Corcoran, John. 2005. Meanings of word: type-occurrence-token. Bulletin of Symbolic Logic 11(2005) 117. -/- Once we are aware of the various senses of ‘word’, we realize that self-referential statements use ambiguous sentences. If a statement is made using the sentence ‘this is a pronoun’, is the speaker referring to an interpreted string, a string-type, a string-occurrence, a string-token, or what? The listeners can wonder “this what?”. -/- John Corcoran, Meanings of word: type-occurrence-token Philosophy, University at (...) Buffalo, Buffalo, NY 14260-4150 E-mail: corcoran@buffalo.edu The four-letter written-English expression ‘word’, which plays important roles in applications and expositions of logic and philosophy of logic, is ambiguous (multisense, or polysemic) in that it has multiple normal meanings (senses, or definitions). Several of its meanings are vague (imprecise, or indefinite) in that they admit of borderline (marginal, or fringe) cases. This paper juxtaposes, distinguishes, and analyses several senses of ‘word’ focusing on a constellation of senses analogous to constellations of senses of other expression words such as ‘expression’, ‘symbol’, ‘character’, ‘letter’, ‘term’, ‘phrase’, ‘formula’, ‘sentence’, ‘derivation’, ‘paragraph’, and ‘discourse’. Consider, e.g., the word ‘letter’. In one sense there are exactly twenty-six letters (letter-types or ideal letters) in the English alphabet and there are exactly four letters in the word ‘letter’. In another sense, there are exactly six letters (letter-repetitions or letter-occurrences) in the word-type ‘letter’. In yet another sense, every new inscription (act of writing or printing) of ‘letter’ brings into existence six new letters (letter-tokens or ink-letters) and one new word that had not previously existed. The number of letter-occurrences (occurrences of a letter-type) in a given word-type is the same as the number of letter-tokens (tokens of a letter-type) in a single token of the given word. Many logicians fail to distinguish “token” from “occurrence” and a few actually confuse the two concepts. Epistemological and ontological problems concerning word-types, word-occurrences, and word-tokens are described in philosophically neutral terms. This paper presents a theoretical framework of concepts and principles concerning logicography, including use of English in logic. The framework is applied to analytical exposition and critical evaluation of classic passages in the works of philosophers and logicians including Boole, Peirce, Frege, Russell, Tarski, Church and Quine. This paper is intended as a philosophical sequel to Corcoran et al. “StringTheory”, Journal of Symbolic Logic 39(1974) 625-637. https://www.academia.edu/s/cdfa6c854e?source=link -/- . (shrink)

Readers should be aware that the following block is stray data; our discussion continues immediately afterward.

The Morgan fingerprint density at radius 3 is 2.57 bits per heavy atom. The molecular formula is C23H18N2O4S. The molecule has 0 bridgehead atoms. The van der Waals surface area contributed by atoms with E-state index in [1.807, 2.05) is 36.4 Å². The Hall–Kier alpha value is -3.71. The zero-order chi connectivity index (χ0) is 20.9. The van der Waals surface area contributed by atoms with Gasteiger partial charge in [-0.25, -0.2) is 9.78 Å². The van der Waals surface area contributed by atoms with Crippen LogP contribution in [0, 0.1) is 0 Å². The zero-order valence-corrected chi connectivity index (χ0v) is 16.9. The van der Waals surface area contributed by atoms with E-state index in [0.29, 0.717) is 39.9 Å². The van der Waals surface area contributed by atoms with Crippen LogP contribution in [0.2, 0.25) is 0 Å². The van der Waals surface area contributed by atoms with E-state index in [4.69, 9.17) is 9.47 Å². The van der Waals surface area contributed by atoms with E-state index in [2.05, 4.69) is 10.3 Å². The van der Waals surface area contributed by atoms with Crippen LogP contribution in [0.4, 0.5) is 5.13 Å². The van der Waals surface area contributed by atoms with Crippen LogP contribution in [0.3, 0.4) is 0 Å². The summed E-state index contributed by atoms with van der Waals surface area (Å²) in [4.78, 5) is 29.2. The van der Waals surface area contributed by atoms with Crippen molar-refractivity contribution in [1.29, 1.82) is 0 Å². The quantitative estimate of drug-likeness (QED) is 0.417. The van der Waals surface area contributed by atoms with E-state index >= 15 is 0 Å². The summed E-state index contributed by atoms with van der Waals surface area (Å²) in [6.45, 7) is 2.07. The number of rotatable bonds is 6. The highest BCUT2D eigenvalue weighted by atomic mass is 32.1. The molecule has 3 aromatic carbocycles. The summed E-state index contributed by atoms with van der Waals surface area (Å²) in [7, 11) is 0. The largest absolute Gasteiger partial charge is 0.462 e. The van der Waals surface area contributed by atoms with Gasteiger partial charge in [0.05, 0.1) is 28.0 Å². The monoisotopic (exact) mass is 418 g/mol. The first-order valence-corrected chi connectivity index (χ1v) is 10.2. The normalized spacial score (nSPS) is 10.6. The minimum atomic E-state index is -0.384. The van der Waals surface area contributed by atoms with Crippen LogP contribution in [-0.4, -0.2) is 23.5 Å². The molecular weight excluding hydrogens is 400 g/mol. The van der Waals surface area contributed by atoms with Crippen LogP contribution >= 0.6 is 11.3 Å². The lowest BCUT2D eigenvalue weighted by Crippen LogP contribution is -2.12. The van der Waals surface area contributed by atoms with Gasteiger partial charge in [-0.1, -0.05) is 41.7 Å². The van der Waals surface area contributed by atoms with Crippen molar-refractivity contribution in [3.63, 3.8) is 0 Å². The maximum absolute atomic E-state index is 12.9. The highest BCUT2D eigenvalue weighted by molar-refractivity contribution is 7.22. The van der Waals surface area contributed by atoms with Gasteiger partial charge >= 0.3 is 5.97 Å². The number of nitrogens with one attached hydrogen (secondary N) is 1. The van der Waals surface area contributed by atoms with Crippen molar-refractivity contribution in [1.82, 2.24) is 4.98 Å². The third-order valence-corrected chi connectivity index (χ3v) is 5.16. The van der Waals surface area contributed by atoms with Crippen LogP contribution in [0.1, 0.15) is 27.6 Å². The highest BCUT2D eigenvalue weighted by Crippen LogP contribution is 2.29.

Tarski’s Convention T—presenting his notion of adequate definition of truth (sic)—contains two conditions: alpha and beta. Alpha requires that all instances of a certain T Schema be provable. Beta requires in effect the provability of ‘every truth is a sentence’. Beta formally recognizes the fact, repeatedly emphasized by Tarski, that sentences (devoid of free variable occurrences)—as opposed to pre-sentences (having free occurrences of variables)—exhaust the range of significance of is true. In Tarski’s preferred usage, it is part of the meaning (...) of true that attribution of being true to a given thing presupposes the thing is a sentence. Beta’s importance is further highlighted by the fact that alpha can be satisfied using the recursively definable concept of being satisfied by every infinite sequence, which Tarski explicitly rejects. Moreover, in Definition 23, the famous truth-definition, Tarski supplements “being satisfied by every infinite sequence” by adding the condition “being a sentence”. Even where truth is undefinable and treated by Tarski axiomatically, he adds as an explicit axiom a sentence to the effect that every truth is a sentence. Surprisingly, the sentence just before the presentation of Convention T seems to imply that alpha alone might be sufficient. Even more surprising is the sentence just after Convention T saying beta “is not essential”. Why include a condition if it is not essential? Tarski says nothing about this dissonance. Considering the broader context, the Polish original, the German translation from which the English was derived, and other sources, we attempt to determine what Tarski might have intended by the two troubling sentences which, as they stand, are contrary to the spirit, if not the letter, of several other passages in Tarski’s corpus. (shrink)